Type
Article
Titre
Inattention in boys from low-income backgrounds predicts welfare receipt: a 30-year prospective study
Dans
Psychological Medicine
Auteur(s)
VERGUNST Francis - Université de Montréal (UdeM) (Auteur)
TREMBLAY Richard E. - Université de Montréal (UdeM) (Auteur)
NAGIN Daniel - Carnegie Mellon University (CMU) (Auteur)
ZHENG Yao - University of Alberta (Ualberta) (Auteur)
GALERA Cédric - Université de Bordeaux (UB) (Auteur)
PARK Jungwee - Statistics Canada (Auteur)
BEASLEY Elizabeth - (Auteur)
ALGAN Yann - Département d'économie (Auteur)
VITARO Frank - Université de Montréal (Auteur)
CÔTÉ Sylvana - Université Laval (UL) (Auteur)
Éditeur
GB
Volume
50
Numéro
12
Pages
2001 - 2009 p.
ISSN
00332917
Mots clés
ADHD, Aggression, Conduct disorder, Externalizing, Hyperactivity, Inattention, Non-cognitive, Opposition, Prosociality, Tax return
Résumé
EN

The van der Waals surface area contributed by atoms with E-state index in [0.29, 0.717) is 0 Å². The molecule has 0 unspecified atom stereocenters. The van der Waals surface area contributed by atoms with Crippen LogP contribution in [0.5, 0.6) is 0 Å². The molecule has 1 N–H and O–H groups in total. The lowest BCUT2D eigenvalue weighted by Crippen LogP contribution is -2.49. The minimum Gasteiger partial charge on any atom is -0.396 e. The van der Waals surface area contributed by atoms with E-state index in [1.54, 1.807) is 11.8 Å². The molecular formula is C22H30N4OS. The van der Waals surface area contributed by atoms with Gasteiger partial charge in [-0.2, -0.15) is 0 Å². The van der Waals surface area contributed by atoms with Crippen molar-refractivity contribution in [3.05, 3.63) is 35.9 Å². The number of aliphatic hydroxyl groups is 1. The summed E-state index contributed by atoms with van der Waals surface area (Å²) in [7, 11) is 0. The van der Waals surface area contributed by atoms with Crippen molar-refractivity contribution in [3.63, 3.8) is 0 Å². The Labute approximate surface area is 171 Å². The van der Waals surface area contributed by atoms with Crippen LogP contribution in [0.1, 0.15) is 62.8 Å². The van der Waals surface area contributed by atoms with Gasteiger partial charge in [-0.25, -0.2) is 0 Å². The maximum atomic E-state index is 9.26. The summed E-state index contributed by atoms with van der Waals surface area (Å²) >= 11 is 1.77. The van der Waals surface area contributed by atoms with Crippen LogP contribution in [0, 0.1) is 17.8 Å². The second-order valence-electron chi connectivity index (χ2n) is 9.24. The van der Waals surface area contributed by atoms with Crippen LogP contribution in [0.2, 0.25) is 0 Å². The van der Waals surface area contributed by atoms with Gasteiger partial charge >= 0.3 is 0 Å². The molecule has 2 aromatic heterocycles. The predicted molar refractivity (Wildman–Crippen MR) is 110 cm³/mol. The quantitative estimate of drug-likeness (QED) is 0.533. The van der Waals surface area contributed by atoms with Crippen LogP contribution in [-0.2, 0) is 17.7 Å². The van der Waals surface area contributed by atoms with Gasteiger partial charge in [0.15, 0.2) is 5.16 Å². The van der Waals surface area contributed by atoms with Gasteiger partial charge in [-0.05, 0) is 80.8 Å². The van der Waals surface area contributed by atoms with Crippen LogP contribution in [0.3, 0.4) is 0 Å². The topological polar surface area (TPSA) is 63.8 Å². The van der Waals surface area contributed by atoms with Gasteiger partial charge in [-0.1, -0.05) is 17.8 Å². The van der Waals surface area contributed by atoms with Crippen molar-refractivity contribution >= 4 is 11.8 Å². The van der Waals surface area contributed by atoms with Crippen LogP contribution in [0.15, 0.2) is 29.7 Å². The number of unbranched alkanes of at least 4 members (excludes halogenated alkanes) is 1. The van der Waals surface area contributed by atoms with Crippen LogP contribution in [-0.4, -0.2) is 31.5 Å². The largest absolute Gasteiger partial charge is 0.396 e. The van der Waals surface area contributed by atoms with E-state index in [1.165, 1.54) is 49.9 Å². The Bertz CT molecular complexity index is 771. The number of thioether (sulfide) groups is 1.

Background Childhood disruptive behaviors are highly prevalent and associated with adverse long-term social and economic outcomes. Trajectories of welfare receipt in early adulthood and the association of childhood behaviors with high welfare receipt trajectories have not been examined. Methods Boys (n = 1000) from low socioeconomic backgrounds were assessed by kindergarten teachers for inattention, hyperactivity, aggression, opposition, and prosociality, and prospectively followed up for 30 years. We used group-base trajectory modeling to estimate trajectories of welfare receipt from age 19–36 years using government tax return records, then examined the association between teacher-rated behaviors and trajectory group membership using mixed effects multinomial regression models. Results Three trajectories of welfare receipt were identified: low (70.8%), declining (19.9%), and chronic (9.3%). The mean annual personal employment earnings (US$) for the three groups at age 35/36 years was $36 500 (s.d. = $24 000), $15 600 (s.d. = $16 275), and $1700 (s.d. = $4800), respectively. Relative to the low welfare receipt group, a unit increase in inattention (mean = 2.64; s.d. = 2.32, range = 0–8) at age 6 was associated with an increased risk of being in the chronic group (relative risk ratio; RRR = 1.16, 95% CI 1.03–1.31) and in the declining group (RRR = 1.13, 95% CI 1.03–1.23), after adjustment for child IQ and family adversity, and independent of other behaviors. Family adversity was more strongly associated with trajectories of welfare receipt than any behavior. Conclusions Boys from disadvantaged backgrounds exhibiting high inattention in kindergarten are at elevated risk of chronic welfare receipt during adulthood. Screening and support for inattentive behaviors beginning in kindergarten could have long-term social and economic benefits for individuals and society.

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